This session of the Supreme Court will address 2 important cases. The 1st case is the reverse discrimination [latimes.com] endured by the European-American and Hispanic firefighters in the city of New Haven, Connecticut. The city gave a fair, objective written test to all firefighters seeking promotion. The firefighters who received the highest scores would receive promotions. Well, none of the African-Americans received a sufficiently high score. Because the test did not produce the right skin color, African-American leaders condemned the test and threatened the city with unspecified (possibly violent) action. So, the city canceled the results of the test. The Supreme Court should uphold the results of the test and should condemn the African-Americans.

The 2nd case facing the Court is the outdated parts of the Voting Rights Act. The Court should completely invalidate the entire Voting Rights Act. In both the Democratic primary and the general election, roughly 95% of African-Americans voted for Barack Hussein Obama due solely to the color of his skin. Clearly, the racism is coming almost entirely from the African-American community. The racism is not coming from either the European-American or Japanese-American community. So, the Voting Rights Act is unnecessary.

Legal Cases for the Law Blogs (-1, Flamebait)

Anonymous Coward | more than 5 years ago | (#27876805)

This session of the Supreme Court will address 2 important cases. The 1st case is the reverse discrimination [latimes.com] endured by the European-American and Hispanic firefighters in the city of New Haven, Connecticut. The city gave a fair, objective written test to all firefighters seeking promotion. The firefighters who received the highest scores would receive promotions. Well, none of the African-Americans received a sufficiently high score. Because the test did not produce the right skin color, African-American leaders condemned the test and threatened the city with unspecified (possibly violent) action. So, the city canceled the results of the test. The Supreme Court should uphold the results of the test and should condemn the African-Americans.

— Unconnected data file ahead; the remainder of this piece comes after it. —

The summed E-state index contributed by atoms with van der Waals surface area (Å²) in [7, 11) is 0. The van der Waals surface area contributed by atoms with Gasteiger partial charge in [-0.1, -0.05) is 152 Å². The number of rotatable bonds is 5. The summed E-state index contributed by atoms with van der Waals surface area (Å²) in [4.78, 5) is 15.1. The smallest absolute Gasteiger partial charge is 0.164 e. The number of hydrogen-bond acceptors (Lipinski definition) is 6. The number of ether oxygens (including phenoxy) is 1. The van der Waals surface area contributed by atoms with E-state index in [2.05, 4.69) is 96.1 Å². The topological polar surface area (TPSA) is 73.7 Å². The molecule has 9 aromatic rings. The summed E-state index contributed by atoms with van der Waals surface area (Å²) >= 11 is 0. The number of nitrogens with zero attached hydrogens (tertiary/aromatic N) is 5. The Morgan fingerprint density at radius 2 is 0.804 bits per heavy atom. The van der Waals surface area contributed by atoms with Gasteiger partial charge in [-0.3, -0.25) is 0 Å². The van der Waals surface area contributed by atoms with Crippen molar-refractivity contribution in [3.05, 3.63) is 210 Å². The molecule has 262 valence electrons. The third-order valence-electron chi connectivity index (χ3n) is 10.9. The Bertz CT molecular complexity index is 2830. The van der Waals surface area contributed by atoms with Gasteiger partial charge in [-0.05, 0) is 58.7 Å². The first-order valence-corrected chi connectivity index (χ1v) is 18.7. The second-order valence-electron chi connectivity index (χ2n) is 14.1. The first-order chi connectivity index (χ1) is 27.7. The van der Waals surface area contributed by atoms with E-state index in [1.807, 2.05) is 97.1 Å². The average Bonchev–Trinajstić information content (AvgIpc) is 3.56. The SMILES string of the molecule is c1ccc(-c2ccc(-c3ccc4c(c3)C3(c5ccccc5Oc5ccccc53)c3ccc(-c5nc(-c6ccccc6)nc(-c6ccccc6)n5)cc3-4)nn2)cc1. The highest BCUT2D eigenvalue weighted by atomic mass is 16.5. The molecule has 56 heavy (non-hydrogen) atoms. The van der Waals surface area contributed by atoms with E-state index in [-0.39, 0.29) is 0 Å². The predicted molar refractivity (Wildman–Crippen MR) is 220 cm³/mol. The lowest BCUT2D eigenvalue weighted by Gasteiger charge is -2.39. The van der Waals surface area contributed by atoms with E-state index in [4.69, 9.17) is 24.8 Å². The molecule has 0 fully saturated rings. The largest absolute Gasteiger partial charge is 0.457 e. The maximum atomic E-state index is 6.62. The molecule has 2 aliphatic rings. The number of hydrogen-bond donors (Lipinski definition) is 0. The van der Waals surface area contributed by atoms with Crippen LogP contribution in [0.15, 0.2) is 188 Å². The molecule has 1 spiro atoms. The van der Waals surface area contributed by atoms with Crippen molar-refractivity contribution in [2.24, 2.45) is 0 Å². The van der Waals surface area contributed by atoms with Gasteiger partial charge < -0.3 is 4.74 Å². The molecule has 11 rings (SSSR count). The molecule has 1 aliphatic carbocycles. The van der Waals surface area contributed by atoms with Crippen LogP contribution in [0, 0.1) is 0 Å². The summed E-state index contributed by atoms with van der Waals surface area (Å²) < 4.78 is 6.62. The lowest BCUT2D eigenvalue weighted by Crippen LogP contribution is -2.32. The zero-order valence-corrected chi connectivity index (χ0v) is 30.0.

The 2nd case facing the Court is the outdated parts of the Voting Rights Act. The Court should completely invalidate the entire Voting Rights Act. In both the Democratic primary and the general election, roughly 95% of African-Americans voted for Barack Hussein Obama due solely to the color of his skin. Clearly, the racism is coming almost entirely from the African-American community. The racism is not coming from either the European-American or Japanese-American community. So, the Voting Rights Act is unnecessary.

Why not? (5, Insightful)

mister_playboy (1474163) | more than 5 years ago | (#27875889)

Even the most prideful members of /. go about saying "IANAL" almost out of sheer reflex any more. I'm tired of hearing it.

Lawyers have really managed to convince the population at large that they their art is magic... when in fact they ultimately do something directly analogous to what I did in high school speech: do some research and present an opinion in a persuasive manner.

Persuasiveness is much more important than having good evidence in both cases. Hardly something that makes one into a socially unquestionable demigod.

Re:Why not? (4, Funny)

Sir_Lewk (967686) | more than 5 years ago | (#27876031)

Well IANAL but I'm willing to bet a real one would disagree with you. ;)

Re:Why not? (5, Interesting)

GrifterCC (673360) | more than 5 years ago | (#27876179)

IAAL, a plaintiffs' attorney, in fact.

And actually, I do agree with parent. Most trials' facts are extremely close calls. The obvious cases always--ALWAYS--settle before trial. So, on these extremely close calls, it becomes a matter of persuading the jury or judge that your client's position is more correct.

What we do isn't magic. My caselaw search engine uses Boolean operators. Law school just teaches you the magic words to look for. We investigate the facts, we investigate the rules (laws, regulations, judicial opinions), and put together an argument for applying them in the way that gets the best result for our clients, within the confines of the ethical rules that govern us.

Re:Why not? (2, Funny)

Anonymous Coward | more than 5 years ago | (#27876311)